Eye on Business | Are You Happily Married?

Key Canon in D.

I now pronounce you a business owner. You may kiss…your sanity goodbye.

Your love story may be like mine.

The first time I held that camera in my hands it was love at first sight. I just knew we were meant to be together. I had so many expectations for it. It was a highly talented device after all. All of those buttons and options…sexy.

I had always felt a connection to photos and I had always wanted to be in business for myself.

After a few months of snuggling my camera and taking sloppy images, I decided to marry my passion for photography with my desire to run my own business.

Like many real marriages, I jumped in way too soon (but that’s another post) and I had no idea what was about to happen after I announced to the world that I was Mrs. JP Ball Photography.

Now…don’t get me wrong. I love marriage. I love MY marriage. But, if you are or have ever been married, then you know that having a successful and happy one takes hard work. And lots of it.

When you started your photography business, you married your creative self to your business-minded self. Both components must work together, not against one another, to have a successful business. It’s easier said than done. One tends to be a strength and the other a weakness.

{Business minded: Organized, Profit-driven (admit or not), Client driven, Hours counted.

Art minded: Disorganized (organized chaos of course), Product-driven, Artist-driven, Lost hours not counted.}

Just like a real marriage…some days keeping a business together seems daunting. These two mindsets tend to argue with one another and then nothing gets accomplished.

Sure, running a business seems all fun in the beginning. Let’s call it the newlywed phase. You may have over shared your joy on Facebook. You couldn’t wait to shoot sessions and work with people. You were giddy at the smallest profit. I could go on.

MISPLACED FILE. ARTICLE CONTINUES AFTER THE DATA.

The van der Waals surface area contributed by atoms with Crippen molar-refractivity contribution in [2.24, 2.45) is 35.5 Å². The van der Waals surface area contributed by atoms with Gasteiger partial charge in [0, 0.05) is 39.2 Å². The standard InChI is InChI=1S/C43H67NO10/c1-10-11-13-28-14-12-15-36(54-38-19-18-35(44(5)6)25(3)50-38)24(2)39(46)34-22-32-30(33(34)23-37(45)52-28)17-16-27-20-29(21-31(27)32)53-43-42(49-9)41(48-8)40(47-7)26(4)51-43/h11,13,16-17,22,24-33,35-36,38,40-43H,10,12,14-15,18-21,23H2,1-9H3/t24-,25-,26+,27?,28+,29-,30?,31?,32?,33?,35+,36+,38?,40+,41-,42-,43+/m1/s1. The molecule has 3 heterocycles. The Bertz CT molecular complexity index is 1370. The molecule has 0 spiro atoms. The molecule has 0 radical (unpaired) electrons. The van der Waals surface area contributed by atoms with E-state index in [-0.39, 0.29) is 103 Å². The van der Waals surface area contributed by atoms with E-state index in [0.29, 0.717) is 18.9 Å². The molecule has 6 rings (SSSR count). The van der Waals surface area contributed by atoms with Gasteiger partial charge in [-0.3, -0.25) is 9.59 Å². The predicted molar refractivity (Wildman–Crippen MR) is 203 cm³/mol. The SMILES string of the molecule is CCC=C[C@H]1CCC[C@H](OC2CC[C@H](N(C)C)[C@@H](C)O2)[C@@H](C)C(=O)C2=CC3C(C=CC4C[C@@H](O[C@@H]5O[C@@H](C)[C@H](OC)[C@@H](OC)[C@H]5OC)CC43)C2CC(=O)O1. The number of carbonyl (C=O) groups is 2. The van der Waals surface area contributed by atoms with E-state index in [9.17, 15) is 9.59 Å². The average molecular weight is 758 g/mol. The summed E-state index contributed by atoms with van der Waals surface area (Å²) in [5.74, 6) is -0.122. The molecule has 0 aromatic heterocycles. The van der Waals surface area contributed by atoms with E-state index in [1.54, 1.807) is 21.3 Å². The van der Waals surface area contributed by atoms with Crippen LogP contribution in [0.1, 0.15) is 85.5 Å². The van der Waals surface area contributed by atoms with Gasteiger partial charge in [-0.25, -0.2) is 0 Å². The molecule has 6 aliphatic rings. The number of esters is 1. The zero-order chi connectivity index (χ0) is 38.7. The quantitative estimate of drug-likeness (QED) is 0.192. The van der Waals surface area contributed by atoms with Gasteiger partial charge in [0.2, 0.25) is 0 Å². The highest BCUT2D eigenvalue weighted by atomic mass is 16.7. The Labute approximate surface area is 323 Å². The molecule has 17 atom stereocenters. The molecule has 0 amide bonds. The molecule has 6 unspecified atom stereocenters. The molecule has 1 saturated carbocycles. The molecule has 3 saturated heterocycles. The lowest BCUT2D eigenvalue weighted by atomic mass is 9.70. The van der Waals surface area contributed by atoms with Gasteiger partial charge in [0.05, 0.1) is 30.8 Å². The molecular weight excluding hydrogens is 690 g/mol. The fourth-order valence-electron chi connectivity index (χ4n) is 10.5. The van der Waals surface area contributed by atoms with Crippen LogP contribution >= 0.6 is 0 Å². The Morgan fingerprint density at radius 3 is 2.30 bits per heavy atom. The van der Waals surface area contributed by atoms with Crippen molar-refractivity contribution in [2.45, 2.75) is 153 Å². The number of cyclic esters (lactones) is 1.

But, over time, this newlywed joy fades and reality sets in. You have bills to pay. You have to cater to clients, not yourself. You realize that the sexy camera you once held so lovingly wasn’t as capable of functioning without you directing it. Again, I could go on.

Photography businesses have a high rate of failure. Why do you think that is? I think one reason may be that people have a professional discord. Either the creative side is dominating the business side or vice versa.

Do you have a happy business marriage?

Here are some tips to keep things sizzling…

* Feed your business side: Set apart time strictly to take care of business tasks (no Facebook hanky panky). This may even include working on client orders and proofing. If you catch yourself playing with an image too long, move on and come back to it when you’re finished with your tasks.

* Feed your artist side: Organize shoots that are designed for you to explore new techniques. Mini model shoots are great for these. For example, my other area of focus is weddings and my MUA and I are working planning a bridal fashion studio shoot. Just plain creative time.

* Develop an effective work flow from shooting to selling.  A more effective business side leaves more time for your artist side.

* Seek help when needed and talk with other photographers. Have your work critiqued. Get advice. SSG forum is perfect for this!

* Learn from others, but don’t try to be just like them. Trust me, they are having the same struggles in their business marriage as you are. You can’t compare your business to someone else’s. Yours will always seem worse because you know it’s ugly secrets.

* Keep a brain drain journal. Sometimes our artist mind clogs up our business mind and vice versa. This article was birthed from today’s brain drain. I had so much mumble jumble going on. Post its everywhere. Getting the words out helps create a clear way.

* Take time for you. I know this sounds corny. Think of it as date night. Get away from the reality of owning a creatively driven business. Enjoy life!

* And finally, don’t give up if you still have that passion to run a successful business. It takes time and effort for marriages to flourish.

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